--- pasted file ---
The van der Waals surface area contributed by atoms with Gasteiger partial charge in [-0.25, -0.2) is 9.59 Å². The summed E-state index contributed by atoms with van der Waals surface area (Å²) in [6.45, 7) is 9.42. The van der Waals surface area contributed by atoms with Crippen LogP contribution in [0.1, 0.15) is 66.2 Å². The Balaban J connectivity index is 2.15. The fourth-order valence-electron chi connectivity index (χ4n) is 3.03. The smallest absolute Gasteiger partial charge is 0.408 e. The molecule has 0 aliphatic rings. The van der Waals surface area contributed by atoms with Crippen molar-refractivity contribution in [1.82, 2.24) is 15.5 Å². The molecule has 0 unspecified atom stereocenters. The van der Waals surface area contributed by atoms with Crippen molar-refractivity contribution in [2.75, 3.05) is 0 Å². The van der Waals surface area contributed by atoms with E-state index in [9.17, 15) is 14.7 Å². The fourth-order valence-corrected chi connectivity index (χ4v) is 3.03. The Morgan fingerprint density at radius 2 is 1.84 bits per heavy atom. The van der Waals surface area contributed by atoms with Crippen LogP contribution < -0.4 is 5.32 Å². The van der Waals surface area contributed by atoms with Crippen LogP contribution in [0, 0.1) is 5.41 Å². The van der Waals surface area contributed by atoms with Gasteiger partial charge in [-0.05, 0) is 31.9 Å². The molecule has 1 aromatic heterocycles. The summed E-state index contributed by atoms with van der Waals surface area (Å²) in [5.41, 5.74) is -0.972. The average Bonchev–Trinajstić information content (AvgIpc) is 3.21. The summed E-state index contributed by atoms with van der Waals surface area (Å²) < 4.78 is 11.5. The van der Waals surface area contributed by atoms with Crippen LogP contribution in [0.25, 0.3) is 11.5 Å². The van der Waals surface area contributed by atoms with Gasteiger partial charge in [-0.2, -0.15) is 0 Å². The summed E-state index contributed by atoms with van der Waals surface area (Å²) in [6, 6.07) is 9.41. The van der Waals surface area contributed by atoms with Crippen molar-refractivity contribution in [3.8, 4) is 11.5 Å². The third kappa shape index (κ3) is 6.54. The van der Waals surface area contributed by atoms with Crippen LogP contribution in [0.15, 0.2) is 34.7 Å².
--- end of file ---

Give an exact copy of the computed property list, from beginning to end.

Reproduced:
The van der Waals surface area contributed by atoms with Gasteiger partial charge in [-0.25, -0.2) is 9.59 Å². The summed E-state index contributed by atoms with van der Waals surface area (Å²) in [6.45, 7) is 9.42. The van der Waals surface area contributed by atoms with Crippen LogP contribution in [0.1, 0.15) is 66.2 Å². The Balaban J connectivity index is 2.15. The fourth-order valence-electron chi connectivity index (χ4n) is 3.03. The smallest absolute Gasteiger partial charge is 0.408 e. The molecule has 0 aliphatic rings. The van der Waals surface area contributed by atoms with Crippen molar-refractivity contribution in [1.82, 2.24) is 15.5 Å². The molecule has 0 unspecified atom stereocenters. The van der Waals surface area contributed by atoms with Crippen molar-refractivity contribution in [2.75, 3.05) is 0 Å². The van der Waals surface area contributed by atoms with E-state index in [9.17, 15) is 14.7 Å². The fourth-order valence-corrected chi connectivity index (χ4v) is 3.03. The Morgan fingerprint density at radius 2 is 1.84 bits per heavy atom. The van der Waals surface area contributed by atoms with Crippen LogP contribution < -0.4 is 5.32 Å². The van der Waals surface area contributed by atoms with Crippen LogP contribution in [0, 0.1) is 5.41 Å². The van der Waals surface area contributed by atoms with Gasteiger partial charge in [-0.05, 0) is 31.9 Å². The molecule has 1 aromatic heterocycles. The summed E-state index contributed by atoms with van der Waals surface area (Å²) in [5.41, 5.74) is -0.972. The average Bonchev–Trinajstić information content (AvgIpc) is 3.21. The summed E-state index contributed by atoms with van der Waals surface area (Å²) < 4.78 is 11.5. The van der Waals surface area contributed by atoms with Crippen LogP contribution in [0.25, 0.3) is 11.5 Å². The van der Waals surface area contributed by atoms with Gasteiger partial charge in [-0.2, -0.15) is 0 Å². The summed E-state index contributed by atoms with van der Waals surface area (Å²) in [6, 6.07) is 9.41. The van der Waals surface area contributed by atoms with Crippen molar-refractivity contribution in [3.8, 4) is 11.5 Å². The third kappa shape index (κ3) is 6.54. The van der Waals surface area contributed by atoms with Crippen LogP contribution in [0.15, 0.2) is 34.7 Å².